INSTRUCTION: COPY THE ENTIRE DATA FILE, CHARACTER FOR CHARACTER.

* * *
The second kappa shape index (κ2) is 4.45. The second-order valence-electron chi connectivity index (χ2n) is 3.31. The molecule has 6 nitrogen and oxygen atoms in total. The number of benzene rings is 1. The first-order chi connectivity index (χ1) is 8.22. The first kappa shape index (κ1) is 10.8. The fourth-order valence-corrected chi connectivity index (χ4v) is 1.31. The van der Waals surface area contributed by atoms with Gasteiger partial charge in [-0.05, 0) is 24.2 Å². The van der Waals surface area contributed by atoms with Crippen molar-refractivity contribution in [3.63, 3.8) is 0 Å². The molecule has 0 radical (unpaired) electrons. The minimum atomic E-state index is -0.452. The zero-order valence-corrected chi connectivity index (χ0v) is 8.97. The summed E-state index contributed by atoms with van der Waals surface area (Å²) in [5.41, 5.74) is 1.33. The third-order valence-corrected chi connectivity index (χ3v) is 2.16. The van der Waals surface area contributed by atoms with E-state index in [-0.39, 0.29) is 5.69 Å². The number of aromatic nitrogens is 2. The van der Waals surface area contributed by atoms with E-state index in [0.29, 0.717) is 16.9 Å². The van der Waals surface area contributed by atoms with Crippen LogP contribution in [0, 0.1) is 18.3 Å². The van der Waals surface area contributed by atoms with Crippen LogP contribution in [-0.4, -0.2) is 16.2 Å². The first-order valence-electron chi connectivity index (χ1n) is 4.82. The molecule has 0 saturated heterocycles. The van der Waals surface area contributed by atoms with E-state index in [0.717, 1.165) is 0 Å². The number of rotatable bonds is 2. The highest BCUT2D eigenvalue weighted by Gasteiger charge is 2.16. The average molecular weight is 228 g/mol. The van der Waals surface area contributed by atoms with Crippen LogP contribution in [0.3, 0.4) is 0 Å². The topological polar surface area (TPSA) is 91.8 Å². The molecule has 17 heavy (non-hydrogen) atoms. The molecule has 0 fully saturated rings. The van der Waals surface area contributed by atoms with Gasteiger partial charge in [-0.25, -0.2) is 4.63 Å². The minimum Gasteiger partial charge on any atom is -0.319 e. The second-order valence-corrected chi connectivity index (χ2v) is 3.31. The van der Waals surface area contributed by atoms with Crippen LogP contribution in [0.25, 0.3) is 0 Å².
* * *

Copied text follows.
The second kappa shape index (κ2) is 4.45. The second-order valence-electron chi connectivity index (χ2n) is 3.31. The molecule has 6 nitrogen and oxygen atoms in total. The number of benzene rings is 1. The first-order chi connectivity index (χ1) is 8.22. The first kappa shape index (κ1) is 10.8. The fourth-order valence-corrected chi connectivity index (χ4v) is 1.31. The van der Waals surface area contributed by atoms with Gasteiger partial charge in [-0.05, 0) is 24.2 Å². The van der Waals surface area contributed by atoms with Crippen molar-refractivity contribution in [3.63, 3.8) is 0 Å². The molecule has 0 radical (unpaired) electrons. The minimum atomic E-state index is -0.452. The zero-order valence-corrected chi connectivity index (χ0v) is 8.97. The summed E-state index contributed by atoms with van der Waals surface area (Å²) in [5.41, 5.74) is 1.33. The third-order valence-corrected chi connectivity index (χ3v) is 2.16. The van der Waals surface area contributed by atoms with E-state index in [-0.39, 0.29) is 5.69 Å². The number of aromatic nitrogens is 2. The van der Waals surface area contributed by atoms with E-state index in [0.29, 0.717) is 16.9 Å². The van der Waals surface area contributed by atoms with Crippen LogP contribution in [0, 0.1) is 18.3 Å². The van der Waals surface area contributed by atoms with Crippen LogP contribution in [-0.4, -0.2) is 16.2 Å². The first-order valence-electron chi connectivity index (χ1n) is 4.82. The molecule has 0 saturated heterocycles. The van der Waals surface area contributed by atoms with E-state index in [0.717, 1.165) is 0 Å². The number of rotatable bonds is 2. The highest BCUT2D eigenvalue weighted by Gasteiger charge is 2.16. The average molecular weight is 228 g/mol. The van der Waals surface area contributed by atoms with Crippen LogP contribution in [0.3, 0.4) is 0 Å². The topological polar surface area (TPSA) is 91.8 Å². The molecule has 17 heavy (non-hydrogen) atoms. The molecule has 0 fully saturated rings. The van der Waals surface area contributed by atoms with Gasteiger partial charge in [-0.25, -0.2) is 4.63 Å². The minimum Gasteiger partial charge on any atom is -0.319 e. The second-order valence-corrected chi connectivity index (χ2v) is 3.31. The van der Waals surface area contributed by atoms with Crippen LogP contribution in [0.25, 0.3) is 0 Å².